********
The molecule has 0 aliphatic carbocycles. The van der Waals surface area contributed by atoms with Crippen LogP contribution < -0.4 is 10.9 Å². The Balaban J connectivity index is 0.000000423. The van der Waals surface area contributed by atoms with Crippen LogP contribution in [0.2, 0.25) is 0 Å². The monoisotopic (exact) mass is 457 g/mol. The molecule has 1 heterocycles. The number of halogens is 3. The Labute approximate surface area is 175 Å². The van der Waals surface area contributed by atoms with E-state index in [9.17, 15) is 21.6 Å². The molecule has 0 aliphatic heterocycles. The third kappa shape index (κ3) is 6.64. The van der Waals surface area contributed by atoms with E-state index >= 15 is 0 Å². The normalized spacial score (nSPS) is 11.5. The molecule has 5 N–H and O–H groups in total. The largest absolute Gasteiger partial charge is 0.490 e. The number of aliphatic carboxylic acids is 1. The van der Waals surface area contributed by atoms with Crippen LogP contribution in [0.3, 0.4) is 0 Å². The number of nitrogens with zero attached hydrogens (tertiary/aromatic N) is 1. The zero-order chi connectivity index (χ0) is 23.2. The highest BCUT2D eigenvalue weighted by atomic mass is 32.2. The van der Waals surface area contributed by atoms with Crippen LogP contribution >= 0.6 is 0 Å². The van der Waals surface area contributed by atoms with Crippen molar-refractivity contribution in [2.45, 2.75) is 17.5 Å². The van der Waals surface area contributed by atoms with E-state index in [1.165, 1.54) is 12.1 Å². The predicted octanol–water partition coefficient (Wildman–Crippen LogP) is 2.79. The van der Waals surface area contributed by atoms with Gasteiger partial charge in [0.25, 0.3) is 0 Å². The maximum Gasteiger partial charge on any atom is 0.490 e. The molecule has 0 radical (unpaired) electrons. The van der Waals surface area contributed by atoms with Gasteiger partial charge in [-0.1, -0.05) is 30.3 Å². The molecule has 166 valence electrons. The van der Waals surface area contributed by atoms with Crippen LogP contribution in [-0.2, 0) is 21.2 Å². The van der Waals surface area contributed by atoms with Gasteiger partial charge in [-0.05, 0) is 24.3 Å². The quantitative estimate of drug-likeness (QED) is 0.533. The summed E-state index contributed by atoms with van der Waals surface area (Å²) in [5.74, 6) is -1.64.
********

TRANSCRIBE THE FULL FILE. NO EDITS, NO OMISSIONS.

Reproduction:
The molecule has 0 aliphatic carbocycles. The van der Waals surface area contributed by atoms with Crippen LogP contribution < -0.4 is 10.9 Å². The Balaban J connectivity index is 0.000000423. The van der Waals surface area contributed by atoms with Crippen LogP contribution in [0.2, 0.25) is 0 Å². The monoisotopic (exact) mass is 457 g/mol. The molecule has 1 heterocycles. The number of halogens is 3. The Labute approximate surface area is 175 Å². The van der Waals surface area contributed by atoms with E-state index in [9.17, 15) is 21.6 Å². The molecule has 0 aliphatic heterocycles. The third kappa shape index (κ3) is 6.64. The van der Waals surface area contributed by atoms with E-state index >= 15 is 0 Å². The normalized spacial score (nSPS) is 11.5. The molecule has 5 N–H and O–H groups in total. The largest absolute Gasteiger partial charge is 0.490 e. The number of aliphatic carboxylic acids is 1. The van der Waals surface area contributed by atoms with Crippen LogP contribution in [0.3, 0.4) is 0 Å². The number of nitrogens with zero attached hydrogens (tertiary/aromatic N) is 1. The zero-order chi connectivity index (χ0) is 23.2. The highest BCUT2D eigenvalue weighted by atomic mass is 32.2. The van der Waals surface area contributed by atoms with Crippen LogP contribution >= 0.6 is 0 Å². The van der Waals surface area contributed by atoms with Crippen molar-refractivity contribution in [2.45, 2.75) is 17.5 Å². The van der Waals surface area contributed by atoms with E-state index in [1.165, 1.54) is 12.1 Å². The predicted octanol–water partition coefficient (Wildman–Crippen LogP) is 2.79. The van der Waals surface area contributed by atoms with Gasteiger partial charge in [0.25, 0.3) is 0 Å². The maximum Gasteiger partial charge on any atom is 0.490 e. The molecule has 0 radical (unpaired) electrons. The van der Waals surface area contributed by atoms with Gasteiger partial charge in [-0.1, -0.05) is 30.3 Å². The molecule has 166 valence electrons. The van der Waals surface area contributed by atoms with Crippen LogP contribution in [-0.2, 0) is 21.2 Å². The van der Waals surface area contributed by atoms with Gasteiger partial charge in [-0.05, 0) is 24.3 Å². The quantitative estimate of drug-likeness (QED) is 0.533. The summed E-state index contributed by atoms with van der Waals surface area (Å²) in [5.74, 6) is -1.64.